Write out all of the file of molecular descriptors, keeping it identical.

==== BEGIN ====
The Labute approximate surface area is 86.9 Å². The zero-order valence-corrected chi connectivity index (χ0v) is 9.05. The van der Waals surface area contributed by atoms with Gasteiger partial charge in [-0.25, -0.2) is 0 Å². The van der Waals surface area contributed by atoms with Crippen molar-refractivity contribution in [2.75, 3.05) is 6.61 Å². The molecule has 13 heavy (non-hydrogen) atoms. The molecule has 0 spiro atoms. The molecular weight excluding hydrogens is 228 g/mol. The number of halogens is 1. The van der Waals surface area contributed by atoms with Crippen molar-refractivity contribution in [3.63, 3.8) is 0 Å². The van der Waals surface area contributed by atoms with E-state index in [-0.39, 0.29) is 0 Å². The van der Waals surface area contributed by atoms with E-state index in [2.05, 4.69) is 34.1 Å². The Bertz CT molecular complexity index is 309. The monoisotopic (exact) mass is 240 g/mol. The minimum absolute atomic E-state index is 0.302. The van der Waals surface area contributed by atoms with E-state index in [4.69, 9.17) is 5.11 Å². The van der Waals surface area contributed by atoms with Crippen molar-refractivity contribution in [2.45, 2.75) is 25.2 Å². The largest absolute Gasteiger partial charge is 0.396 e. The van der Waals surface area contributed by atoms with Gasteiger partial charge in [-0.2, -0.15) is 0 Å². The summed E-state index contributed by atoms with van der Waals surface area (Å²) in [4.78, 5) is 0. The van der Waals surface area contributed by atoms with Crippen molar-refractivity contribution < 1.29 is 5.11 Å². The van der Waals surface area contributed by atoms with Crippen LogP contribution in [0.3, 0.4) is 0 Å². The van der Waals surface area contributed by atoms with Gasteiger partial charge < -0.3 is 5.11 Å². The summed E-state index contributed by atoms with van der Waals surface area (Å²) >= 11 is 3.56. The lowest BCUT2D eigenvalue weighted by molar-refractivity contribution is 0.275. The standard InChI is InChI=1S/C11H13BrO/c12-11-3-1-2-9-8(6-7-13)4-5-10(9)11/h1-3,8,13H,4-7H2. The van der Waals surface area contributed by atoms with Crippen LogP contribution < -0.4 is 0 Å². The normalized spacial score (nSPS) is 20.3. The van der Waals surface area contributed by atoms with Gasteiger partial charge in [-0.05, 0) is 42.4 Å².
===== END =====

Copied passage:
The Labute approximate surface area is 86.9 Å². The zero-order valence-corrected chi connectivity index (χ0v) is 9.05. The van der Waals surface area contributed by atoms with Gasteiger partial charge in [-0.25, -0.2) is 0 Å². The van der Waals surface area contributed by atoms with Crippen molar-refractivity contribution in [2.75, 3.05) is 6.61 Å². The molecule has 13 heavy (non-hydrogen) atoms. The molecule has 0 spiro atoms. The molecular weight excluding hydrogens is 228 g/mol. The number of halogens is 1. The van der Waals surface area contributed by atoms with Crippen molar-refractivity contribution in [3.63, 3.8) is 0 Å². The van der Waals surface area contributed by atoms with E-state index in [-0.39, 0.29) is 0 Å². The van der Waals surface area contributed by atoms with E-state index in [2.05, 4.69) is 34.1 Å². The Bertz CT molecular complexity index is 309. The monoisotopic (exact) mass is 240 g/mol. The minimum absolute atomic E-state index is 0.302. The van der Waals surface area contributed by atoms with E-state index in [4.69, 9.17) is 5.11 Å². The van der Waals surface area contributed by atoms with Crippen molar-refractivity contribution in [2.45, 2.75) is 25.2 Å². The largest absolute Gasteiger partial charge is 0.396 e. The van der Waals surface area contributed by atoms with Gasteiger partial charge in [-0.2, -0.15) is 0 Å². The summed E-state index contributed by atoms with van der Waals surface area (Å²) in [4.78, 5) is 0. The van der Waals surface area contributed by atoms with Crippen molar-refractivity contribution < 1.29 is 5.11 Å². The van der Waals surface area contributed by atoms with Crippen LogP contribution in [0.3, 0.4) is 0 Å². The van der Waals surface area contributed by atoms with Gasteiger partial charge < -0.3 is 5.11 Å². The summed E-state index contributed by atoms with van der Waals surface area (Å²) >= 11 is 3.56. The lowest BCUT2D eigenvalue weighted by molar-refractivity contribution is 0.275. The standard InChI is InChI=1S/C11H13BrO/c12-11-3-1-2-9-8(6-7-13)4-5-10(9)11/h1-3,8,13H,4-7H2. The van der Waals surface area contributed by atoms with Crippen LogP contribution < -0.4 is 0 Å². The normalized spacial score (nSPS) is 20.3. The van der Waals surface area contributed by atoms with Gasteiger partial charge in [-0.05, 0) is 42.4 Å².